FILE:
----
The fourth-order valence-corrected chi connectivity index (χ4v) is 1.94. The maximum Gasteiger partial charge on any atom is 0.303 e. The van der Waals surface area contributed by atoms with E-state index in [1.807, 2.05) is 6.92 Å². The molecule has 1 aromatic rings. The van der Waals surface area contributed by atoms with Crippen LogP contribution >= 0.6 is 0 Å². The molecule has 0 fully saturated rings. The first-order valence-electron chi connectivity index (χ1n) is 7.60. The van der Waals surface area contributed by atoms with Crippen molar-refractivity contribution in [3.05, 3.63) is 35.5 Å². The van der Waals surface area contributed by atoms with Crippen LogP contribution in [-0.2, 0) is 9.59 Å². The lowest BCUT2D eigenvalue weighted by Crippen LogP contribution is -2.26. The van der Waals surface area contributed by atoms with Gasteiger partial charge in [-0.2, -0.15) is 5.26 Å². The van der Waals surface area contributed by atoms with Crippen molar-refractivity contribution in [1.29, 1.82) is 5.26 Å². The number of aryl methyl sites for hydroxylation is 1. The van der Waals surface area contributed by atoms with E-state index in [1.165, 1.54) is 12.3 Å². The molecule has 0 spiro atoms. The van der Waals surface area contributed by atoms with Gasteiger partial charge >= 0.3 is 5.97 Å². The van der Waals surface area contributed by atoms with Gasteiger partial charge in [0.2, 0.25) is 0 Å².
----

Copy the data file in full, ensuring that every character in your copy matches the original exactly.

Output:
The fourth-order valence-corrected chi connectivity index (χ4v) is 1.94. The maximum Gasteiger partial charge on any atom is 0.303 e. The van der Waals surface area contributed by atoms with E-state index in [1.807, 2.05) is 6.92 Å². The molecule has 1 aromatic rings. The van der Waals surface area contributed by atoms with Crippen LogP contribution >= 0.6 is 0 Å². The molecule has 0 fully saturated rings. The first-order valence-electron chi connectivity index (χ1n) is 7.60. The van der Waals surface area contributed by atoms with Crippen molar-refractivity contribution in [3.05, 3.63) is 35.5 Å². The van der Waals surface area contributed by atoms with Crippen LogP contribution in [-0.2, 0) is 9.59 Å². The lowest BCUT2D eigenvalue weighted by Crippen LogP contribution is -2.26. The van der Waals surface area contributed by atoms with Gasteiger partial charge in [-0.2, -0.15) is 5.26 Å². The van der Waals surface area contributed by atoms with Crippen molar-refractivity contribution in [1.29, 1.82) is 5.26 Å². The number of aryl methyl sites for hydroxylation is 1. The van der Waals surface area contributed by atoms with E-state index in [1.165, 1.54) is 12.3 Å². The molecule has 0 spiro atoms. The van der Waals surface area contributed by atoms with Gasteiger partial charge >= 0.3 is 5.97 Å². The van der Waals surface area contributed by atoms with Gasteiger partial charge in [0.2, 0.25) is 0 Å².